|Sam Mikulak competes on the floor exercise during the team final at the 2014 World Artistic Gymnastics Championships on Oct. 7, 2014 in Nanning, China.
Talent? Sam Mikulak’s got it. Results? It’s hard to argue with the past two U.S. all-around titles and three of the last four NCAA all-around titles.
Luck? That depends.
Some might say Mikulak is unlucky. That would explain his two broken ankles in the summer of 2011, his fall on high bar and uncharacteristically poor rings performance at this year’s NCAA championships, or his sloppy first day at the P&G Gymnastics Championships that left him 2.35 points behind the leader going into Day 2.
But others might argue Mikulak is lucky. That would explain his unlikely record of redemption against long odds:
His ankles recovered in time for him to unexpectedly make the 2012 U.S. Olympic Team
His other four routines at the NCAA meet resulted in an uncompetitive 1.9-point one-day all-around win
And his valiant comeback in Day 2 at the P&G Championships in August in Pittsburgh was enough to defend his national title, edging John Orozco 180.65 to 180.2
Whether he’s unlucky, lucky or just really, really talented, Mikulak has proven to be able to overcome obstacles and mistakes to thrive on the NCAA and national level. He’ll need to take luck and mistakes out of the equation if he is to translate that success to the world level.
“My whole goal is to be world all-around champion,” the former University of Michigan gymnast said after the P&G Championships.
The Southern California native will have a chance to do so on Thursday, when he competes in the all-around final at the 2014 World Artistic Gymnastics Championships in Nanning, China. On Tuesday, Mikulak competed in three events as the U.S. team won a bronze medal.
Mikulak’s arrival on the world stage was supposed to come last year.
He arrived at the world championships as the national champion and bona fide star for the United States. Mikulak ranked second in the all-around qualifying round. After five of six rotations in the final, he sat solidly in third place. All he had to do was hit his high bar routine — he had the fourth-best qualifying score — and he’d likely have won the United States’ first world all-around medal since Jonathan Horton finished third in 2010.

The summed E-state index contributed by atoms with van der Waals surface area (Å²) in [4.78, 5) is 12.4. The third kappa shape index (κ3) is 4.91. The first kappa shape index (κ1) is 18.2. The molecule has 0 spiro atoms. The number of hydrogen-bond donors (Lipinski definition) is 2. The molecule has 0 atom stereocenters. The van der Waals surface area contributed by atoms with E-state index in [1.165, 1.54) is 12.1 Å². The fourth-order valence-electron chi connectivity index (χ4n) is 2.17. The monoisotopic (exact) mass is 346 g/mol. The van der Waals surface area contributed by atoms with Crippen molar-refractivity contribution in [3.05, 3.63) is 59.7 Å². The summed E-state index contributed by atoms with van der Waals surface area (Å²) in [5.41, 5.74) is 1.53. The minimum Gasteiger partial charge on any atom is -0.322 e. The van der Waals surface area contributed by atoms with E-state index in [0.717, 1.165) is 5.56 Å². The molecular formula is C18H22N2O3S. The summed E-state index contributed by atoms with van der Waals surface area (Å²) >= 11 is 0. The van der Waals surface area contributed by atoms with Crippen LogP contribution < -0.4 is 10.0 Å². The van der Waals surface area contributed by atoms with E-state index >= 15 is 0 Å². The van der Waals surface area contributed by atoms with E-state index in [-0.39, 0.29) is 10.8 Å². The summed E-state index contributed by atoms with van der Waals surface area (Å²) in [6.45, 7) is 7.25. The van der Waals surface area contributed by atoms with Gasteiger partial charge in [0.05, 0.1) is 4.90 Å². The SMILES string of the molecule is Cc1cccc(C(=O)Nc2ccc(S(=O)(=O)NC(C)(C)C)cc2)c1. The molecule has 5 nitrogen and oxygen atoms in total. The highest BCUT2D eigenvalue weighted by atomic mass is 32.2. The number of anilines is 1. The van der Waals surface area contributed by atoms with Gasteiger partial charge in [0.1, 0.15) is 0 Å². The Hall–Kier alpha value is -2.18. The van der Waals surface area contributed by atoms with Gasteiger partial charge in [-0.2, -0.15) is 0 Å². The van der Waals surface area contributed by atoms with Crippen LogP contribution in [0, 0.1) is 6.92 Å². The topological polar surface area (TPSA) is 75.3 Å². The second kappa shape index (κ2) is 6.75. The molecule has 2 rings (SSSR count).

But this is Mikulak. Remember the history.
An uncharacteristically poor performance saw Mikulak break form midway through his routine. Moments later, he lost all momentum and had to do what amounted to a pushup on the bar so he could regroup. When he finally started swinging again six seconds later, it was over.
Mikulak’s high bar score dropped him to sixth place in the final all-around standings. He’d need to wait until this year to change his luck.
Most of 2014 has so far gone as planned for Mikulak. Despite some hiccups in his first two championship meets this year, Mikulak’s record book continued filling up pages.
At the national championships, he brought home the all-around and pommel horse titles. Five months earlier, at the NCAA championships, held in front of the home crowd in Ann Arbor, Michigan, Mikulak defended the all-around title, led the Wolverines to its first ever title defense in the team competition and also claimed the parallel bars title. The latter was his seventh individual win, tying an NCAA record.
Now it’s time for Mikulak to show that form on the world level.
So far the world championships have been up and down.
In qualifying on Saturday, Mikulak performed well enough to make the all-around finals, but his score of 87.665 was good only for 17th place. U.S. teammate and world championships newcomer Donnell Whittenburg also made the finals, his score of 89.631 being good for fourth place.
Yet in team finals, Mikulak performed strongly in his three events: pommel horse, vault and floor exercise.
Winning an all-around title in Nanning will be a tall task for all of the competitors as long as Kohei Uchimura is on the podium. The Japanese has won every world all-around title since 2009 (including the 2012 Games) and might have already secured “best ever” status in the sport.
As gymnasts always say, though, they can’t control how others perform, so they just want to perform at their best. If Mikulak can do that on Thursday, he should have the talent — if not always the luck — to make the podium.